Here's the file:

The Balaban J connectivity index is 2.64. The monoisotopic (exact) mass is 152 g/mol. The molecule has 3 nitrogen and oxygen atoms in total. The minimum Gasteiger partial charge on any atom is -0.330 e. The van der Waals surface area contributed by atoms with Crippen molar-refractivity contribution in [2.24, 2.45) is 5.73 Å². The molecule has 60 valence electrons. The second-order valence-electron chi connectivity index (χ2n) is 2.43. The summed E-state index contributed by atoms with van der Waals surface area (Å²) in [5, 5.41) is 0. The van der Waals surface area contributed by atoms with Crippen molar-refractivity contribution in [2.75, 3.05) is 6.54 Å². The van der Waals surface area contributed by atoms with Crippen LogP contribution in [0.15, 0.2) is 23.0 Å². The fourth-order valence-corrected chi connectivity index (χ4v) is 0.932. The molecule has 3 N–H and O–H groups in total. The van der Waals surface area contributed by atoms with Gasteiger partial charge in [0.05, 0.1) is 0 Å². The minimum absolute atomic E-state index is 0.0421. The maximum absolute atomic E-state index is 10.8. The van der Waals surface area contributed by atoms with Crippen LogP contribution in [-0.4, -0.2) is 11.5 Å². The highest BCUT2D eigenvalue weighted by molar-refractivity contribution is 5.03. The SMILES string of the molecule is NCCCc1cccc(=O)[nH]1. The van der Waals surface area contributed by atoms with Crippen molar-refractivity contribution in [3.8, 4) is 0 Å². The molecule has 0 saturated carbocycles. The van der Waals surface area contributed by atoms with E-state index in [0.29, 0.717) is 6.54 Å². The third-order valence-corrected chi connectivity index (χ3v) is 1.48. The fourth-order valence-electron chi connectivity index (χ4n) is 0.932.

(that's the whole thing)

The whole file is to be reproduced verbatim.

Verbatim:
The Balaban J connectivity index is 2.64. The monoisotopic (exact) mass is 152 g/mol. The molecule has 3 nitrogen and oxygen atoms in total. The minimum Gasteiger partial charge on any atom is -0.330 e. The van der Waals surface area contributed by atoms with Crippen molar-refractivity contribution in [2.24, 2.45) is 5.73 Å². The molecule has 60 valence electrons. The second-order valence-electron chi connectivity index (χ2n) is 2.43. The summed E-state index contributed by atoms with van der Waals surface area (Å²) in [5, 5.41) is 0. The van der Waals surface area contributed by atoms with Crippen molar-refractivity contribution in [2.75, 3.05) is 6.54 Å². The van der Waals surface area contributed by atoms with Crippen LogP contribution in [0.15, 0.2) is 23.0 Å². The fourth-order valence-corrected chi connectivity index (χ4v) is 0.932. The molecule has 3 N–H and O–H groups in total. The van der Waals surface area contributed by atoms with Gasteiger partial charge in [0.05, 0.1) is 0 Å². The minimum absolute atomic E-state index is 0.0421. The maximum absolute atomic E-state index is 10.8. The van der Waals surface area contributed by atoms with Crippen LogP contribution in [-0.4, -0.2) is 11.5 Å². The highest BCUT2D eigenvalue weighted by molar-refractivity contribution is 5.03. The SMILES string of the molecule is NCCCc1cccc(=O)[nH]1. The van der Waals surface area contributed by atoms with Crippen molar-refractivity contribution in [3.8, 4) is 0 Å². The molecule has 0 saturated carbocycles. The van der Waals surface area contributed by atoms with E-state index in [0.29, 0.717) is 6.54 Å². The third-order valence-corrected chi connectivity index (χ3v) is 1.48. The fourth-order valence-electron chi connectivity index (χ4n) is 0.932.